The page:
Shashkula, Śāṣkula: 7 definitions
Shashkula means something in Hinduism, Sanskrit. If you want to know the exact meaning, history, etymology or English translation of this term then check out the descriptions on this page. Add your comment or reference to a book if you want to contribute to this summary article.
The Sanskrit term Śāṣkula can be transliterated into English as Saskula or Shashkula, using the IAST transliteration scheme (?).
Ayurveda (science of life)
Shashkula [शष्कुल] in the Sanskrit language is the name of a plant identified with Pongamia pinnata (L.) Pierre from the Fabaceae (pea) family having the following synonyms: Millettia pinnata, Pongamia glabra, Derris indica, Cytisus pinnatus. For the possible medicinal usage of shashkula, you can check this page for potential sources and references, although be aware that any some or none of the side-effects may not be mentioned here, wether they be harmful or beneficial to health.
Āyurveda (आयुर्वेद, ayurveda) is a branch of Indian science dealing with medicine, herbalism, taxology, anatomy, surgery, alchemy and related topics. Traditional practice of Āyurveda in ancient India dates back to at least the first millenium BC. Literature is commonly written in Sanskrit using various poetic metres.
Languages of India and abroad
Śāṣkula (शाष्कुल).—a. (-lī f.) Eating flesh (or fish).Source: Cologne Digital Sanskrit Dictionaries: Shabda-Sagara Sanskrit-English Dictionary
(-laḥ) A plant, (Galedupa arborea, Rox) f. (-lī) 1. The outer ear or opening of the external auditory passage. 2. Rice or barley water, &c. 3. A sort of pie. 4. A kind of baked cake. E. śaṣ-kulac .
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(-laḥ-lī-laṃ) Eating flesh or fish. E. śuṣkulī flesh, aṇ aff., form irr.: see śauṣkula .Source: Cologne Digital Sanskrit Dictionaries: Benfey Sanskrit-English Dictionary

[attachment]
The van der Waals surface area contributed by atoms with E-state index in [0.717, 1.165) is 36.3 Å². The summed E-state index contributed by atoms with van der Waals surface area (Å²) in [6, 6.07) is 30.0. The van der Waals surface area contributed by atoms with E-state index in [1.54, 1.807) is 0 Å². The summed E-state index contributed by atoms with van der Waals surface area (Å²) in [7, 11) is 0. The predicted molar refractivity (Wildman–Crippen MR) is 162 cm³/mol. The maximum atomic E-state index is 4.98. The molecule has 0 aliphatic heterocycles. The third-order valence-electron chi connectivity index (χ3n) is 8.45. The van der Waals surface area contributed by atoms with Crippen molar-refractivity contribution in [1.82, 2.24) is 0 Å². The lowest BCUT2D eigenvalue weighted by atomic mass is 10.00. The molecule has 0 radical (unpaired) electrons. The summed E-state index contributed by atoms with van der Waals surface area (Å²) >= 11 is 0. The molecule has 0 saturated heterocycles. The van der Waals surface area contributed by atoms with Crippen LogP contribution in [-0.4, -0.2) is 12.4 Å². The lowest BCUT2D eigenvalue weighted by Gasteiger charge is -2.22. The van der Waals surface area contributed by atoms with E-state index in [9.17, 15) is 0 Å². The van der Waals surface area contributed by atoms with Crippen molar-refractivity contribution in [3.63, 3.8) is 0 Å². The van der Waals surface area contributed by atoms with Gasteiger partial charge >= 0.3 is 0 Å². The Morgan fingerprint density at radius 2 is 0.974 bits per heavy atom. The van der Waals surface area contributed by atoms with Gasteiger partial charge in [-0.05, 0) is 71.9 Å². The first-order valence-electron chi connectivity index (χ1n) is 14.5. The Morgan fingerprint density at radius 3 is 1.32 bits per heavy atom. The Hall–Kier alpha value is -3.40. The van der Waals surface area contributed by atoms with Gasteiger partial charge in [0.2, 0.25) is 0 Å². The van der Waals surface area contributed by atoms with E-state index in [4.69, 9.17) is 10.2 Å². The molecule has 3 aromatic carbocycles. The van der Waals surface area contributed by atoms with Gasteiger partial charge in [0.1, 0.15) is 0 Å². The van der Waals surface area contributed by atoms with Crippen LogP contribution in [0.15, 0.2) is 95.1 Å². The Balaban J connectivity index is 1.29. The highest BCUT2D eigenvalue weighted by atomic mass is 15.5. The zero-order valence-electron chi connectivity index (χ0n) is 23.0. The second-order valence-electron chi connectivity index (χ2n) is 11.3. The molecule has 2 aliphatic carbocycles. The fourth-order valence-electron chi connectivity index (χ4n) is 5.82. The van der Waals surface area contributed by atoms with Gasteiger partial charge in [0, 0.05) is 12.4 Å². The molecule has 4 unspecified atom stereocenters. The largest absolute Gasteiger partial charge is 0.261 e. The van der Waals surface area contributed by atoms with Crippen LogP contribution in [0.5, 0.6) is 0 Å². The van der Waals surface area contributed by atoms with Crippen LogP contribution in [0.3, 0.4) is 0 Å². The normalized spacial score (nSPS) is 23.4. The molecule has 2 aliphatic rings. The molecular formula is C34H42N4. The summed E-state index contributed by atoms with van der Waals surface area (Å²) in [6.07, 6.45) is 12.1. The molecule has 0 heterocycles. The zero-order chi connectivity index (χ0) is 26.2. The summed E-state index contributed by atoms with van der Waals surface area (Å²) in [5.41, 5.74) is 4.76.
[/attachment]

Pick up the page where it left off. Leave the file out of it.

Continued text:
Śaṣkula (शष्कुल).—I. m. A plant, Galedupa arborea Roxb. Ii. f. lī. 1. The outer ear, [Yājñavalkya, (ed. Stenzler.)] 3, 96. 2. Rice or barley water. 3. A sort of pie.
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Śāṣkula (शाष्कुल).— (anomal. for śauṣkula, q. cf.), adj. Eating flesh or fish.Source: Cologne Digital Sanskrit Dictionaries: Monier-Williams Sanskrit-English Dictionary
1) Śaṣkula (शष्कुल):—m. Pongamia Glabra, [cf. Lexicographers, esp. such as amarasiṃha, halāyudha, hemacandra, etc.]
2) (ifc.) = next, [Pāṇini 1-2, 49 [Scholiast or Commentator]]
3) Śāṣkula (शाष्कुल):—mfn. (cf. śuṣkala and śauṣkala) eating flesh or fish, [cf. Lexicographers, esp. such as amarasiṃha, halāyudha, hemacandra, etc.]Source: Cologne Digital Sanskrit Dictionaries: Yates Sanskrit-English Dictionary
1) Śaṣkula (शष्कुल):—(laḥ) 1. m. A plant (Galedupa arborea). f. (lī) Outer ear; rice water; sort of pie.
2) Śāṣkula (शाष्कुल):—[(laḥ-lī-laṃ) a.] Eating flesh or fish.
[Sanskrit to German]
Sanskrit, also spelled संस्कृतम् (saṃskṛtam), is an ancient language of India commonly seen as the grandmother of the Indo-European language family (even English!). Closely allied with Prakrit and Pali, Sanskrit is more exhaustive in both grammar and terms and has the most extensive collection of literature in the world, greatly surpassing its sister-languages Greek and Latin.
See also (Relevant definitions)
Full-text: Shashkuli, Karnashashkuli, Shashkulika, Shaushkala.
Search found 1 books and stories containing Shashkula, Śāṣkula, Saskula, Śaṣkula; (plurals include: Shashkulas, Śāṣkulas, Saskulas, Śaṣkulas). You can also click to the full overview containing English textual excerpts. Below are direct links for the most relevant articles:
The Padma Purana (by N.A. Deshpande)
Chapter 19 - Conversation of the Seven Sages < [Section 1 - Sṛṣṭi-khaṇḍa (section on creation)]